By Ruzanna Stepanian and Emil Danielyan
An international human rights organization has joined its Armenian counterparts in demanding a “thorough and independent” inquiry into last week’s death in police custody of a young man widely regarded as the latest victim of police brutality in Armenia.
Levon Gulian died on Saturday while being questioned at the Armenian police headquarters as a presumed witness of a deadly shooting that took place outside his Yerevan restaurant earlier last week. The police claimed that during the interrogation he tried to escape through a window but slipped and fell to his death from the second floor of the police building.
Gulian’s family vehemently rejected this theory, saying that the 30-year-old father of two was tortured to death by police investigators. Family members say his body carries numerous traces of violence and will not be buried until it is examined by independent forensic experts. More than a dozen of them, joined by Armenian human rights and other civic activists, demonstrated outside the national Police Service on Tuesday.
“We will go to the end,” said Gulian’s sister Armine. “We will do everything to have the guilty punished.”
“I suspect that Levon’s death was caused by torture. Let the police prove the opposite,” Artak Kirakosian of the Civil Society Institute, told an ensued news conference.
Aaron Rhodes, executive director of the International Helsinki Federation for Human Rights (IHF), described these suspicions as “legitimate” in a letter to Lieutenant-General Hayk Harutiunian, chief of the Police Service, sent on Thursday. Rhodes cited a “past record of suspicious cases of death in police custody in Armenia and the fact that torture and ill-treatment by the police remain serious problems.” He urged Harutiunian to “ensure that all the circumstances leading to [Gulian’s] death be investigated thoroughly and independently.”
The outcry already forced Harutiunian to order earlier this week an internal police inquiry into the extraordinary incident, which is also being investigated by Armenian prosecutors. The Office of the Prosecutor-General launched a criminal case under an article of the Armenian Criminal Code that deals with cases where individuals are forced to commit suicide.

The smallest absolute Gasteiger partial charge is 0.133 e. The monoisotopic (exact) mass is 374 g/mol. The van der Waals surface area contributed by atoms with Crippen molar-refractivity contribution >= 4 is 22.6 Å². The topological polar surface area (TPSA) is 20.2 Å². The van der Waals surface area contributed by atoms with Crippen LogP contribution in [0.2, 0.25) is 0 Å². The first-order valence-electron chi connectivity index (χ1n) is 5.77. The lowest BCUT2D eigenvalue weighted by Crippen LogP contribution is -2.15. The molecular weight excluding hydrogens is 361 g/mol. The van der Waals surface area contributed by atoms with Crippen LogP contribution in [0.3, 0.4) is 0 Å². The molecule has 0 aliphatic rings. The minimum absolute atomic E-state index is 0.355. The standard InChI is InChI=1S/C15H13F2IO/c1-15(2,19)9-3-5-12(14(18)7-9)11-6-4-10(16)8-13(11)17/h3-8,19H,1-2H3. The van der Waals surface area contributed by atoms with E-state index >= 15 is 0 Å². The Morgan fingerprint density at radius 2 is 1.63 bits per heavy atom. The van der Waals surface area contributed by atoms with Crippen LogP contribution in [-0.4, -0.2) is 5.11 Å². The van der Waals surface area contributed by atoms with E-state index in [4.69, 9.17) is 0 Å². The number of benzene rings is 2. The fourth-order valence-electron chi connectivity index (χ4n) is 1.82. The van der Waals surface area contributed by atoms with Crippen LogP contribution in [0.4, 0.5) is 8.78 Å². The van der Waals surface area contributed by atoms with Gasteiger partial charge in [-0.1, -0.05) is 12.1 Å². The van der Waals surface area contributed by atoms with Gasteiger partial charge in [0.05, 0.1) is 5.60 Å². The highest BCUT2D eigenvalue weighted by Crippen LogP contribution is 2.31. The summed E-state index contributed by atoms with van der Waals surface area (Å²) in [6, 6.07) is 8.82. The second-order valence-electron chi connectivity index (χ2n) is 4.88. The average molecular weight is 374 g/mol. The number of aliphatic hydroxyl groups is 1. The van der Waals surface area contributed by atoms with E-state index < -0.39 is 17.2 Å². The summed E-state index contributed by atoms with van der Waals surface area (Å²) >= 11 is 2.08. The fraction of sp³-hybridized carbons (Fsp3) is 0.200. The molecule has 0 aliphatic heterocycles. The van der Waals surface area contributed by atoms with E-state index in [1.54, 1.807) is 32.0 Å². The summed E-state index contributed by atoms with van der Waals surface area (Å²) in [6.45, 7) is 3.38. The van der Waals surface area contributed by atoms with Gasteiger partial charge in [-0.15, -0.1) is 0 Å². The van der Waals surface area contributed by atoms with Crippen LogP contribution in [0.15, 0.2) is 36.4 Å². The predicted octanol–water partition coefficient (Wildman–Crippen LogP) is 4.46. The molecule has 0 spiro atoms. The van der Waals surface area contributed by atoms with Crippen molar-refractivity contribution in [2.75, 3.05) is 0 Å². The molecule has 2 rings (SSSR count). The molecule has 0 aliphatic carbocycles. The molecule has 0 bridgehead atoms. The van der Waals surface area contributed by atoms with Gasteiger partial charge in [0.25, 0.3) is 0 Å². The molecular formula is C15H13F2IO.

The dead man’s relatives fear this is a sign that the prosecutors will clear the police of any wrongdoing. They wrote to Prime Minister Serzh Sarkisian on Tuesday, asking him to prevent what they see as a high-level cover-up.
Sarkisian assured reporters on Wednesday that he took the relatives’ concerns seriously. “Once the [police] inquiry is over, relevant bodies will provide information to the public,” he said.
Gulian was the owner of a restaurant in Yerevan’s southern Shengavit district near which a man was shot dead on May 9 in a reported dispute between two groups of unknown individuals. Gulian was detained and questioned for two days at Shengavit’s police department. He was set free only to be again arrested by the Police Service’s Directorate General of Criminal Investigations. Family members say Gulian told them that he was badly mistreated by the Shengavit police before being driven to his last interrogation by Hovik Tamamian, deputy chief of the feared police unit.
Tamamian is known as a figure close to President Robert Kocharian who played a major role in a 2004 government crackdown on the Armenian opposition. He was sacked as chief of central Yerevan’s police department and given his current post last year, reportedly under pressure from the police leadership.
Sayad Shirinian, the chief police spokesman, chided the press on Wednesday for “speculating” about Tamamian’s possible involvement in the man’s death. “If it is established that Hovik Tamamian was involved, all of us will condemn him,” he said.
According to local and Western watchdogs, torture and mistreatment in custody are the most common form of human rights violations in Armenia. The practice seems to have continued unabated since the Armenian parliament’s ratification in 2002 of the European Convention for the Prevention of Torture and the European Convention on Human Rights.
(Family photo: Levon Gulian pictured with his two children.)